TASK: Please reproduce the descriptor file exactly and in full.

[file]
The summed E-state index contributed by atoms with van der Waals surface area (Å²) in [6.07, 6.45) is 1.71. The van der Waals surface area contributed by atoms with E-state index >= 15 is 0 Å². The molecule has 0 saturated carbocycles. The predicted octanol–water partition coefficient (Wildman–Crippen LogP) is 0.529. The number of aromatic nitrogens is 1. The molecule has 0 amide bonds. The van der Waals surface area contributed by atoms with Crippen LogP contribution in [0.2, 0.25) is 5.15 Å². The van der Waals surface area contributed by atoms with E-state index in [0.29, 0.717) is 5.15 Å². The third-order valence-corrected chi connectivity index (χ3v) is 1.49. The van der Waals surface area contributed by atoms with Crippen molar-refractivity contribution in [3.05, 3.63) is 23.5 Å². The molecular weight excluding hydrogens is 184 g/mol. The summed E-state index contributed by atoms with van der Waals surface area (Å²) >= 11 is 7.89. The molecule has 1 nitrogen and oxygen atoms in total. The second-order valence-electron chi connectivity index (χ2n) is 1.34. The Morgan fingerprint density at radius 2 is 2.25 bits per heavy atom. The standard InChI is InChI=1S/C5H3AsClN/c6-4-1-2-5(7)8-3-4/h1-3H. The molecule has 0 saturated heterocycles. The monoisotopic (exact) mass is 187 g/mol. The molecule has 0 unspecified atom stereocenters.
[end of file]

The summed E-state index contributed by atoms with van der Waals surface area (Å²) in [6.07, 6.45) is 1.71. The van der Waals surface area contributed by atoms with E-state index >= 15 is 0 Å². The molecule has 0 saturated carbocycles. The predicted octanol–water partition coefficient (Wildman–Crippen LogP) is 0.529. The number of aromatic nitrogens is 1. The molecule has 0 amide bonds. The van der Waals surface area contributed by atoms with Crippen LogP contribution in [0.2, 0.25) is 5.15 Å². The van der Waals surface area contributed by atoms with E-state index in [0.29, 0.717) is 5.15 Å². The third-order valence-corrected chi connectivity index (χ3v) is 1.49. The van der Waals surface area contributed by atoms with Crippen molar-refractivity contribution in [3.05, 3.63) is 23.5 Å². The molecular weight excluding hydrogens is 184 g/mol. The summed E-state index contributed by atoms with van der Waals surface area (Å²) >= 11 is 7.89. The molecule has 1 nitrogen and oxygen atoms in total. The second-order valence-electron chi connectivity index (χ2n) is 1.34. The Morgan fingerprint density at radius 2 is 2.25 bits per heavy atom. The standard InChI is InChI=1S/C5H3AsClN/c6-4-1-2-5(7)8-3-4/h1-3H. The molecule has 0 saturated heterocycles. The monoisotopic (exact) mass is 187 g/mol. The molecule has 0 unspecified atom stereocenters.